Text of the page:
It is possible to follow the arc of genre evolution, beginning with Henderson’s 1958 Introduction to Haiku, containing translated Japanese haiku,8 to his 1967 Haiku in English, an excellent primer in its day, to Higginson’s Haiku Handbook (1985), which offers the reader a variety of English and other-language haiku and a brief overview of modern Japanese haiku.9While such works have no doubt spurred the popularization of the English-haiku genre over the last few decades, there are to date no major publications focusing on techniques unique to the English haiku as they have evolved over the last half-century. Perhaps because the market for haiku primers is small and more-expert poets comprise an even smaller group, there has been no further evolution of the primer—for example, there is no primer explicating contemporary (gendai) haiku approaches and aesthetics available in English, as can be easily found in Japan, and not just for “experts.”10Haiku techniques involving metaphor, allusion, psychological projection, mytheme, the imaginal, qualities evident in both contemporary and classical Japanese haiku, are rarely discussed as they have been repeatedly critiqued as improper to English haiku form, as Shirane (2000) has pointed out.
Over the years, “official” definitions of haiku have been challenged with little effect,11 but recently, with the old guard moving on, fresh approaches are again being seriously considered, helped by the belated and still limited introduction of contemporary Japanese haiku, as well as aesthetic concepts emanating from postmodern and other poetic sources. Influential journals (there are few), and particularly the editorial approach of perhaps the most influential North American Journal, Modern Haiku, have continued to adopt a conservative view of the limits of haiku form as it relates to seasonal reference, necessity for shasei-realism,12restriction of allusion, psychological interiority, and the surreal (cf. Gurga, 2000); guidelines which are in some respects more restrictive than those found in traditional Japanese haiku. Such critique concerns mainly readership haiku, as these reflect most accurately the relationship between editor, poet and access, in terms of haiku tradition. A preliminary study shows that the HSA journal Frogpond as made recent strides, regarding shasei innovation.13Nonetheless, freshness and experiment in major publications seem to have diminished compared to that of some decades past, a time when the continuum of haiku included notable poets outside the dedicated haiku genre, such as Allen Ginsberg and John Ashbery. The President of the Haiku Society of America (HSA) recently announced to his membership that “for the last few years, we have been consistently seeing a decline in membership numbers” (Forrester, 2003, pp. 1-2). Some new and older voices too are now challenging what has become a static situation, suggesting that definitive definitions of haiku may be impossible,14and overtly arguing that “standard” guidelines, such as those advanced by The HSA and the former editor of Modern Haiku, Robert Spiess, are problematic (Sato, 1999a; Mountain, 1980, 2003). Supporting this new trend is the fact of increasing international communication—international haiku are now shared worldwide through the medium of English, providing alternative ideas as well as images. Additionally, a select group of excellent North American haijin have been evolving new techniques, some of which will be presented here.15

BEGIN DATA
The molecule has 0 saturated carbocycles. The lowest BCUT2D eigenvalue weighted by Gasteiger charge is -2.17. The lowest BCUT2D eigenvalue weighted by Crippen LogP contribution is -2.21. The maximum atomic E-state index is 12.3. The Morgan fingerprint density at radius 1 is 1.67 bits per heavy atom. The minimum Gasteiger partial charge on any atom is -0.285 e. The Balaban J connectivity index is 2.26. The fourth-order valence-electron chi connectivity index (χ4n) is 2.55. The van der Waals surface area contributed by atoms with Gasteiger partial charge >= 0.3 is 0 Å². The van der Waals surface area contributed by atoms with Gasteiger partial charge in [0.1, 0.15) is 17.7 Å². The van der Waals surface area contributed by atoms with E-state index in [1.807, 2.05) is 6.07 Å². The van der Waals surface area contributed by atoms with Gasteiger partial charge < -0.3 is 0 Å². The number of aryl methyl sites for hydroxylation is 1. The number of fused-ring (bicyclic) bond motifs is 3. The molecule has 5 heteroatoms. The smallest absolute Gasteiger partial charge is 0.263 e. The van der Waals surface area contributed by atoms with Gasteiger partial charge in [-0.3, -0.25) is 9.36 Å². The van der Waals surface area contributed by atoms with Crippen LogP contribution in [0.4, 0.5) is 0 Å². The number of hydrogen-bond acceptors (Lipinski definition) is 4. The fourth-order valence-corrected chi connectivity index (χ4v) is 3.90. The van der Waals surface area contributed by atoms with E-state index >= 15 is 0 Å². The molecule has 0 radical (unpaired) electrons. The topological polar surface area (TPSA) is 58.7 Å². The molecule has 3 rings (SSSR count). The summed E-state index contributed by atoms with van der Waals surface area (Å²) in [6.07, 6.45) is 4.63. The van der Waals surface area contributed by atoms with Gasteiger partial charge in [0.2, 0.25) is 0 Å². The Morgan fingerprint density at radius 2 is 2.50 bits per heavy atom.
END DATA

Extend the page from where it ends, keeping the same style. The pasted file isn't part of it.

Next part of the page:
In the spirit of support for this blossoming genre evolution, it seems fitting to re-visit abiding qualities of haiku elucidated by the founders of the mainstream English tradition. Surprise, reversal of habitual expectation, and irruption of linear thought have been noted as primary properties of haiku from its inception, as will next be discussed. Analyzing these properties from the perspective of disjunction allows for an expanded view of what “proper haiku” are, and how they may be crafted.
The following brief historic examination focuses on descriptions of haiku made by “two men who may be called pillars of the Western haiku movement . . .” (HSA, p. 2). R. H. Blyth writes in History of Haiku that the hokku16 connotes “’a shock of mild surprise’, a stab of enlightenment” (1963a, p. 2). Arguably, this is the primary aesthetic he assigns to Japanese haiku. Unlike Blyth, Harold Henderson in An Introduction to Haiku emphasizes association and suggestion, indicating that haiku are poems in which “only the outlines or important parts are drawn, and the rest the reader must fill in for himself” (p. 3). Taken together, in their mission of delineating and explicating to the West the nature of haiku as a distinct genre of Japanese literature, three primary functional qualities (out of a variety) can be discerned: shock, surprise and absence. From the inception of the English-language tradition, these stylistic determinants have presented somewhat mysterious (unspecified) properties of disjunction, characterized by either an irruption of habitual consciousness (shock, surprise) and/or reversal of expectation (absence, lack of definite image) in the haiku aesthetic. The sense of disjunction has been subsumed in English under the concept of kireji (the “cutting word” a fundamental concept of Japanese haiku), and juxtaposition, both of which will be discussed shortly.